Obamacare– née the Affordable Care Act, née Obamacare, née Romneycare– has been hard-pressed to find advocates excited to defend it (aside from the people no longer subject to medical discrimination). As an equally ambitious piece of legislation and software engineering, the ACA/healthcare dot gov assemblage must fight a two-front war against a motley horde of anxieties and misunderstandings. Despite the healthcare exchange’s problems, both real and imagined, the existence of such a site makes a statement about the role of government in healthcare.

Like all statements, listeners may accept the view of the world it represents or reject it. And the sparse dot notation of domain names is a weak basis for claiming that Americans will accept the governmental administration of the trillion dollar industry responsible for keeping them alive and well. One of the experiments that healthcare dot gov enacts is a measure of how effectively the rhetorics of the internet can persuade people to accept their view of the world.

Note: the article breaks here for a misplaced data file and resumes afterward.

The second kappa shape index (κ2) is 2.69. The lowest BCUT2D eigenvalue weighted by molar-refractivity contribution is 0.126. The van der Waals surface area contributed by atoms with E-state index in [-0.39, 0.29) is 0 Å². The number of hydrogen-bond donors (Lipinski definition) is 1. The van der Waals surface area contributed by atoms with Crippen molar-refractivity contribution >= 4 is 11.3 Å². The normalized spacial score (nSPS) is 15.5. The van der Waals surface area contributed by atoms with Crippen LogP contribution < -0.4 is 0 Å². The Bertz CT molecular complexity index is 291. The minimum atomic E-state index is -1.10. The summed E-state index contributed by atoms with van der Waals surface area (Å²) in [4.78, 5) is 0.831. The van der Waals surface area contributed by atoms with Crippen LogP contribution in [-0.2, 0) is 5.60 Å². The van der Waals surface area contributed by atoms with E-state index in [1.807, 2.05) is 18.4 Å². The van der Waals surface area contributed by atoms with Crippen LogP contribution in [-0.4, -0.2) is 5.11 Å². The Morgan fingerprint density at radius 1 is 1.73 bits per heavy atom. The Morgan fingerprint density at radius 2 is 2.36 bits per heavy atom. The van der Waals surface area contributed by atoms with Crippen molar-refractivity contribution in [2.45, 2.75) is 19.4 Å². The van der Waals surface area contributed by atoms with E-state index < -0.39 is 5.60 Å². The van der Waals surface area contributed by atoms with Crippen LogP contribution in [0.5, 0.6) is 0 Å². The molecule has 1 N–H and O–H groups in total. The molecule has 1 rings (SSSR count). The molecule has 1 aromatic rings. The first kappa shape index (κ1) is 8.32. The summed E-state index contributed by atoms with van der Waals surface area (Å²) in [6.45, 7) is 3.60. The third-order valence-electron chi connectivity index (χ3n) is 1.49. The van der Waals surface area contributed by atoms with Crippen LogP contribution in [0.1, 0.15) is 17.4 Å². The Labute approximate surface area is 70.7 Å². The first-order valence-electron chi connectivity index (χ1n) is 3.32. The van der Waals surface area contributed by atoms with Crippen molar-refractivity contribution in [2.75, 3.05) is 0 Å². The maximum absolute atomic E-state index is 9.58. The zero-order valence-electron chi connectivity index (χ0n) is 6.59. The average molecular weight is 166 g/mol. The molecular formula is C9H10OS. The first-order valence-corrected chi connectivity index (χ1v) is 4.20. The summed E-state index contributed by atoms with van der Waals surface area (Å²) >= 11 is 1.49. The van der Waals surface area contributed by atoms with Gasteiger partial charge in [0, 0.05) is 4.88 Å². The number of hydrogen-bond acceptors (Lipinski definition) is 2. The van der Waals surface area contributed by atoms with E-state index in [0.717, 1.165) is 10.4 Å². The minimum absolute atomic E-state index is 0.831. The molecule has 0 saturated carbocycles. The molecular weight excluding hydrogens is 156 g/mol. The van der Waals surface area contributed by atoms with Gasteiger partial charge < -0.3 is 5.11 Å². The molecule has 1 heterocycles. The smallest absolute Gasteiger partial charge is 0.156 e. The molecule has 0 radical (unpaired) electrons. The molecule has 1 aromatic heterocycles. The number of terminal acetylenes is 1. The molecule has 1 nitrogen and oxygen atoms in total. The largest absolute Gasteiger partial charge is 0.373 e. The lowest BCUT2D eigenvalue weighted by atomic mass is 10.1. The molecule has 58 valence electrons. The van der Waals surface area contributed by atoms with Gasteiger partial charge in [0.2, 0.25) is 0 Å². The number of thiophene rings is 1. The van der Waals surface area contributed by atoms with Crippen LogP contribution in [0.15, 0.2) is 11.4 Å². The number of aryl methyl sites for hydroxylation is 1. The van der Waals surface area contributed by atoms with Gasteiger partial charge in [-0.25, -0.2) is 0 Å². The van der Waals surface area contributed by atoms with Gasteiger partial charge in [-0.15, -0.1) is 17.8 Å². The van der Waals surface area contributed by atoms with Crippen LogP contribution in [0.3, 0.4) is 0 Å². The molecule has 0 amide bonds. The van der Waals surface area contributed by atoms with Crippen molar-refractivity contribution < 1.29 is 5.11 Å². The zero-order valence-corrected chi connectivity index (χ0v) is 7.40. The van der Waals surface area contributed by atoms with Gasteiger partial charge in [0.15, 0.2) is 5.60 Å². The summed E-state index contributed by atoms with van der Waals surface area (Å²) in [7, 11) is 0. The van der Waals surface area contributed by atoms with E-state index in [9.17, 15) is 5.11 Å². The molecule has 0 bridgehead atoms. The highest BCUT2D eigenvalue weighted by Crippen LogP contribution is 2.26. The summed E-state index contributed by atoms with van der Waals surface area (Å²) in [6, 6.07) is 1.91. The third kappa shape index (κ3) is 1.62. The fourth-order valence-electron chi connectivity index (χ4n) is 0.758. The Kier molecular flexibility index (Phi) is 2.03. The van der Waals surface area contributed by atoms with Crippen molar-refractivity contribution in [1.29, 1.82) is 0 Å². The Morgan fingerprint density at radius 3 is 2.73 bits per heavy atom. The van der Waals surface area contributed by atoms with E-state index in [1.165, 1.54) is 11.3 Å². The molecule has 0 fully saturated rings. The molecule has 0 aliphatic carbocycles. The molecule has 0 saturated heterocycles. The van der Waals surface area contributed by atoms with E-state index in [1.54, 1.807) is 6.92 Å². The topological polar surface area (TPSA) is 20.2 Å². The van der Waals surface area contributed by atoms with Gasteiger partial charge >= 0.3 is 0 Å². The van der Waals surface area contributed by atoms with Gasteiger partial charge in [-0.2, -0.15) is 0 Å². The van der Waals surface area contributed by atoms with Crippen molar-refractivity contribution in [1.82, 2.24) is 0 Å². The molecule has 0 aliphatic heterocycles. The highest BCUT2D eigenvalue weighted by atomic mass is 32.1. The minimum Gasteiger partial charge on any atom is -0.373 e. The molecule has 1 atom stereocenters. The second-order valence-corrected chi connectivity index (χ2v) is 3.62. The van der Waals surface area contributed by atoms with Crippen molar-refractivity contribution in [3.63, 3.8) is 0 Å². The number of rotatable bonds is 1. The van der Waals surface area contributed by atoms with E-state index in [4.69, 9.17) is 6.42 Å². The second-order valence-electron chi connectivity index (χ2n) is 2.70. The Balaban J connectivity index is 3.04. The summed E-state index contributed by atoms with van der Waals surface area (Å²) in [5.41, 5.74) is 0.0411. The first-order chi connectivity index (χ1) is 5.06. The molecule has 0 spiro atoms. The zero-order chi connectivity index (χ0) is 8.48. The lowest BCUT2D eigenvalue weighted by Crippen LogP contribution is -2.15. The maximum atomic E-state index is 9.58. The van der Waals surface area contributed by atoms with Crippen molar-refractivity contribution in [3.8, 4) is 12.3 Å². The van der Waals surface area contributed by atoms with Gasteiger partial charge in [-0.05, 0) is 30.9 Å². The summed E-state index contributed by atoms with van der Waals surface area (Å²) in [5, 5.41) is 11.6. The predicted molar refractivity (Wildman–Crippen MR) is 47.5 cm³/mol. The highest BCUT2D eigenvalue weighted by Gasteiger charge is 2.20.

The problems of healthcare dot gov are also less damning than critics would claim when it is viewed in the context of being a website. In my experience as a product manager for internet-y companies, building something new entails accepting unknown unknowns. You plan to discover flaws and improve them through iteration, and you will sound like a fool if you say you always get it right the first time. While the US government doesn’t have the same requirement to innovate that pervades Silicon Valley, in this case they don’t have a choice. Building a national healthcare exchange is something that the US has never done. The website should not have launched late and in such poor shape, but, as someone familiar with the sausage and the factory, I have different expectations for the production cycle of software.